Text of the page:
Editor After a one-year hiatus, the Macon County Sports Hall of Fame inducted five members last Saturday evening in a ceremony held at the Macon County High indoor sports complex. Of those five individuals, four were Macon County High School graduates, three of which played for the Macon County High School girls basketball program. “Those three players were a big part of the Macon County basketball tradition,” said long-time Macon County High girls head basketball coach Gary Carter, who presented Alicia Cook Thompson for induction. “That’s the reason things (winning tradition) have kept going. “You can see why we won. I tell people … you can’t win without good players. The thing they have … that have such a strong mentality, and you see where they are today (in their professional careers).” Thompson was joined by former teammate, Kim Swindle Hale, and Dana Leath Willis, who graduated one year prior to Thompson and Hale entering high school. Thompson and Hale played from 1992-96, with that duo helping the program reach the Class AA State Tournament in 1994. Thompson — who scored more than 1,000 points — was selected as the district’s most valuable player as a senior in addition to earning all-midstate honors. Hale — was presented for induction by her father, David Swindle — was an all-district honoree on the hardwood but also excelled as a track and field athlete, finishing third in the state in the high jump. Willis — who also played volleyball at MCHS — scored more than 1,000 points during her basketball career, which spanned from 1988-92. She was the two-time Vol State Conference Most Valuable Player, three-time all-district selection and a four-time all-region honoree before playing for four years at Cumberland University for head coach Mitch Walters, who presented Willis for induction on Saturday. Former Macon County High football standout Jamie Fitzpatrick was also inducted. Fitzpatrick — who played from 1992-95 — was the Region 5-3A Defensive Player of the Year in 1995, a first-team all-midstate selection and helped the program to the playoffs that fall. Fitzpatrick — who was presented for induction by former Tiger football coach Jon Offutt — also played baseball at MCHS and continued his football career as a walk-on at Tennessee Tech University. Long-time radio personality Bill Speck was another inductee. Speck — who was presented for induction by his granddaughter, Brooke Collins — broadcasted a variety of sporting events from 1960-2001 involving the Macon County Junior High, Macon County High School and Red Boiling Springs athletic programs. He also coached Little League baseball in Lafayette for eight years. The ceremony was last held in 2019, as last year’s induction ceremony was not held due to the COVID-19 pandemic.

After a one-year hiatus, the Macon County Sports Hall of Fame inducted five members last Saturday evening in a ceremony held at the Macon County High indoor sports complex.

Of those five individuals, four were Macon County High School graduates, three of which played for the Macon County High School girls basketball program.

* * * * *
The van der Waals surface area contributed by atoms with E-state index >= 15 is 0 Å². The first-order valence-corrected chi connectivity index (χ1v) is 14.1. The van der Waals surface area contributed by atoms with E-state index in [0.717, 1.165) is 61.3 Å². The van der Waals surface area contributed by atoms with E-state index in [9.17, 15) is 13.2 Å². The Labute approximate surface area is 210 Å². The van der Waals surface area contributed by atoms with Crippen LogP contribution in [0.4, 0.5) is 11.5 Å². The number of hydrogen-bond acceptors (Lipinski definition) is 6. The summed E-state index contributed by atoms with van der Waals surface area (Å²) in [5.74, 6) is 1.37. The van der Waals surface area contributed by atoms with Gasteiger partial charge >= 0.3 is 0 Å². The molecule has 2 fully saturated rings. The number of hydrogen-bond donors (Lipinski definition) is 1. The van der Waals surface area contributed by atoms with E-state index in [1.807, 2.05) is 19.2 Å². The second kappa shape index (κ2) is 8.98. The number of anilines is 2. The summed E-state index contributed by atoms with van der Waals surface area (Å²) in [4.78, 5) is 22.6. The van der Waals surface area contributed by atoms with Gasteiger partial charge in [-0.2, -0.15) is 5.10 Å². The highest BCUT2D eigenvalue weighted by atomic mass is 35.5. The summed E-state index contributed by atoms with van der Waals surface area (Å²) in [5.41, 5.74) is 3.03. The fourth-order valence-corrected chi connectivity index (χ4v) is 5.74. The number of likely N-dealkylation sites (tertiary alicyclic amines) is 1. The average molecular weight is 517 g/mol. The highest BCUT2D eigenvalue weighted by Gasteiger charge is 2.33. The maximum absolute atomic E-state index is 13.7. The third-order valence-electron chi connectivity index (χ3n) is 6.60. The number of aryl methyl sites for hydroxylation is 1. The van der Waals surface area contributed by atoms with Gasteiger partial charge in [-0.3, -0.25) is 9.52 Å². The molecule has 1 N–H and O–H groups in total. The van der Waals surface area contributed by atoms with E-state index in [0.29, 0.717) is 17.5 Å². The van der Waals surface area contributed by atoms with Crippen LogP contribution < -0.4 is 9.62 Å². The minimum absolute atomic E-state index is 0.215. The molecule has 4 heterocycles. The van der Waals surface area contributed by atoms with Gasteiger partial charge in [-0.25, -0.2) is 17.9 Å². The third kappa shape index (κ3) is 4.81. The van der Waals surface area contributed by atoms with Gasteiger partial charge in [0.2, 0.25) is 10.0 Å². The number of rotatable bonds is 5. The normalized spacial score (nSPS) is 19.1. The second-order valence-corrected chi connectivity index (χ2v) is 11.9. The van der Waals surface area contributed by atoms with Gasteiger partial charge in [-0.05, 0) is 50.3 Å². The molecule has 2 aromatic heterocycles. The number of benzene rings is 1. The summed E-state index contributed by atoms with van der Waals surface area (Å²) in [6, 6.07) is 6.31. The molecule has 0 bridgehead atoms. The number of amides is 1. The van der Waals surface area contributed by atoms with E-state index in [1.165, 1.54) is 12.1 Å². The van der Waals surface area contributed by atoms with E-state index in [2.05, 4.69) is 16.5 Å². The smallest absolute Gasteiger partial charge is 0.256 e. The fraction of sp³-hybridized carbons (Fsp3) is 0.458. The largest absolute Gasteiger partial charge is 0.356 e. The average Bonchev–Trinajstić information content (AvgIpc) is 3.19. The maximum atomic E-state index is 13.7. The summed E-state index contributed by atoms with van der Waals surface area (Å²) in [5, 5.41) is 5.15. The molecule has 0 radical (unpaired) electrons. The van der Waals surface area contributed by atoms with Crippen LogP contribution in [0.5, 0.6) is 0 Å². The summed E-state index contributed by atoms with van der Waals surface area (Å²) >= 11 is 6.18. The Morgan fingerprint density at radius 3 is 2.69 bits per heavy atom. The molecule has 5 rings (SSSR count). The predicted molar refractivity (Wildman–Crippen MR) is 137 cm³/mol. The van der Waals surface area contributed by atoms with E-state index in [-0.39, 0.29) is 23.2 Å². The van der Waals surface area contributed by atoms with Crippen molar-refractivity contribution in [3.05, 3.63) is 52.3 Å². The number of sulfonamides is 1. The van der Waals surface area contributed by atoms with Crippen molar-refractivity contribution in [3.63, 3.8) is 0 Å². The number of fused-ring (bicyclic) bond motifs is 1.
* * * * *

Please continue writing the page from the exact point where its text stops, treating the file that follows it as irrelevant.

“Those three players were a big part of the Macon County basketball tradition,” said long-time Macon County High girls head basketball coach Gary Carter, who presented Alicia Cook Thompson for induction. “That’s the reason things (winning tradition) have kept going.

“You can see why we won. I tell people … you can’t win without good players. The thing they have … that have such a strong mentality, and you see where they are today (in their professional careers).”

Thompson was joined by former teammate, Kim Swindle Hale, and Dana Leath Willis, who graduated one year prior to Thompson and Hale entering high school.

Thompson and Hale played from 1992-96, with that duo helping the program reach the Class AA State Tournament in 1994.

Thompson — who scored more than 1,000 points — was selected as the district’s most valuable player as a senior in addition to earning all-midstate honors.

Hale — was presented for induction by her father, David Swindle — was an all-district honoree on the hardwood but also excelled as a track and field athlete, finishing third in the state in the high jump.

Willis — who also played volleyball at MCHS — scored more than 1,000 points during her basketball career, which spanned from 1988-92. She was the two-time Vol State Conference Most Valuable Player, three-time all-district selection and a four-time all-region honoree before playing for four years at Cumberland University for head coach Mitch Walters, who presented Willis for induction on Saturday.

Former Macon County High football standout Jamie Fitzpatrick was also inducted.

Fitzpatrick — who played from 1992-95 — was the Region 5-3A Defensive Player of the Year in 1995, a first-team all-midstate selection and helped the program to the playoffs that fall. Fitzpatrick — who was presented for induction by former Tiger football coach Jon Offutt — also played baseball at MCHS and continued his football career as a walk-on at Tennessee Tech University.

Long-time radio personality Bill Speck was another inductee.

Speck — who was presented for induction by his granddaughter, Brooke Collins — broadcasted a variety of sporting events from 1960-2001 involving the Macon County Junior High, Macon County High School and Red Boiling Springs athletic programs.

He also coached Little League baseball in Lafayette for eight years.

The ceremony was last held in 2019, as last year’s induction ceremony was not held due to the COVID-19 pandemic.

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